The exploitation of new advanced combustion concepts referred to as low-temperature combustion (LTC) strategies gives the possibility to reduce the typical NOx and PM emissions from conventional diesel combustion. These strategies are implemented using high quantity of exhaust gas recirculated at the intake manifold, which allows to lower the peak combustion temperatures, thus reducing NOx, and advancing the fuel injection timing, thus keeping the PM emission under control. Cooling the EGR can be beneficial, as the increment in density of the burned gases downstream the EGR cooler reflects in a further decrement of NOx and PM emissions. On the other hand, the lower EGR temperatures may enhance higher in-cylinder formation of unburned hydrocarbon (HC) and carbon monoxide as well as negatively affect the exhaust gas temperature upstream the after-treatment line. This latter effect can be particularly detrimental especially at low engine speeds and loads and/or during engine warm-up. In these cases, in fact, the after-treatment system is not able to convert the incomplete combustion species because the light-off temperature of the catalyst is not reached. This work tries to present a comparison between cold and hot EGR strategies in the case of a short EGR route configuration. The results highlight a reduction in terms of tailpipe HC and CO emissions for low-torque engine working points, when using hot EGR strategies, especially due to the enhancement of the DOC working temperature. On the other hand, the area of the map where PCCI combustion is achievable with uncooled EGR shows to be reduced with respect to the regular cold EGR strategy.

Effect of the application of an uncooled high-pressure EGR strategy in low-load diesel PCCI operation / D'Ambrosio, S.; Mancarella, A.; Manelli, A.; Salamone, N.. - In: AIP CONFERENCE PROCEEDINGS. - ISSN 0094-243X. - ELETTRONICO. - 2191:(2019), p. 020055. ((Intervento presentato al convegno 74th Conference of the Italian Thermal Machines Engineering Association, ATI 2019 tenutosi a Department of Engineering "Enzo Ferrari" of the University of Modena and Reggio Emilia, ita nel 2019 [10.1063/1.5138788].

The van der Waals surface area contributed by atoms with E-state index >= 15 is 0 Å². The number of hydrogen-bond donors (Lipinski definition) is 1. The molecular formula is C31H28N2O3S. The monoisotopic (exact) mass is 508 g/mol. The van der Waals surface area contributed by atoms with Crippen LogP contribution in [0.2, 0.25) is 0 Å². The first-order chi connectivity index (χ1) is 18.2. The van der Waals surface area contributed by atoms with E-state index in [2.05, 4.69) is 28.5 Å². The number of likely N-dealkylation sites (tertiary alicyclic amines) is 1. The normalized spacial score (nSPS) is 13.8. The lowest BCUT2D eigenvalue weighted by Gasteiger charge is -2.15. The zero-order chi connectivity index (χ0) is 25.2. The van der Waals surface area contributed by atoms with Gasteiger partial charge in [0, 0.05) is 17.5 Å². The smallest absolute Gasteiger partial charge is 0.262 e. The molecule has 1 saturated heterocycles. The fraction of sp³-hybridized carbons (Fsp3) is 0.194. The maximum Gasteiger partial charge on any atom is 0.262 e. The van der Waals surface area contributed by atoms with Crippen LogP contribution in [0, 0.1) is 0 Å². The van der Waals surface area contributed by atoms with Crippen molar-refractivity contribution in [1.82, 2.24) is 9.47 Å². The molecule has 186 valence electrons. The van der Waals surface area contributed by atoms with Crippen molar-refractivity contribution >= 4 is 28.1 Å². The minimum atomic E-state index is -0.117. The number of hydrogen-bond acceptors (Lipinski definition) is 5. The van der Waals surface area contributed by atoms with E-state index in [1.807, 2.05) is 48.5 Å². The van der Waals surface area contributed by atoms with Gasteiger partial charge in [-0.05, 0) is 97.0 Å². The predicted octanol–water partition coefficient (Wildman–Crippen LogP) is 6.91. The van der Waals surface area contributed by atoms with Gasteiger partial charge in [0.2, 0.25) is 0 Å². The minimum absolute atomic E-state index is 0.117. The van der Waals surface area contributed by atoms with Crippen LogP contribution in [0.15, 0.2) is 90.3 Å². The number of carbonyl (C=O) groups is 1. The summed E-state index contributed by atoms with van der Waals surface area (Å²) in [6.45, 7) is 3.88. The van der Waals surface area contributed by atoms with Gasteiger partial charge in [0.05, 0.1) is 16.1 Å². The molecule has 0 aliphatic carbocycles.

Effect of the application of an uncooled high-pressure EGR strategy in low-load diesel PCCI operation

D'Ambrosio S.;Mancarella A.;Manelli A.;Salamone N.
2019

Abstract

The exploitation of new advanced combustion concepts referred to as low-temperature combustion (LTC) strategies gives the possibility to reduce the typical NOx and PM emissions from conventional diesel combustion. These strategies are implemented using high quantity of exhaust gas recirculated at the intake manifold, which allows to lower the peak combustion temperatures, thus reducing NOx, and advancing the fuel injection timing, thus keeping the PM emission under control. Cooling the EGR can be beneficial, as the increment in density of the burned gases downstream the EGR cooler reflects in a further decrement of NOx and PM emissions. On the other hand, the lower EGR temperatures may enhance higher in-cylinder formation of unburned hydrocarbon (HC) and carbon monoxide as well as negatively affect the exhaust gas temperature upstream the after-treatment line. This latter effect can be particularly detrimental especially at low engine speeds and loads and/or during engine warm-up. In these cases, in fact, the after-treatment system is not able to convert the incomplete combustion species because the light-off temperature of the catalyst is not reached. This work tries to present a comparison between cold and hot EGR strategies in the case of a short EGR route configuration. The results highlight a reduction in terms of tailpipe HC and CO emissions for low-torque engine working points, when using hot EGR strategies, especially due to the enhancement of the DOC working temperature. On the other hand, the area of the map where PCCI combustion is achievable with uncooled EGR shows to be reduced with respect to the regular cold EGR strategy.
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Utilizza questo identificativo per citare o creare un link a questo documento: https://hdl.handle.net/11583/2922932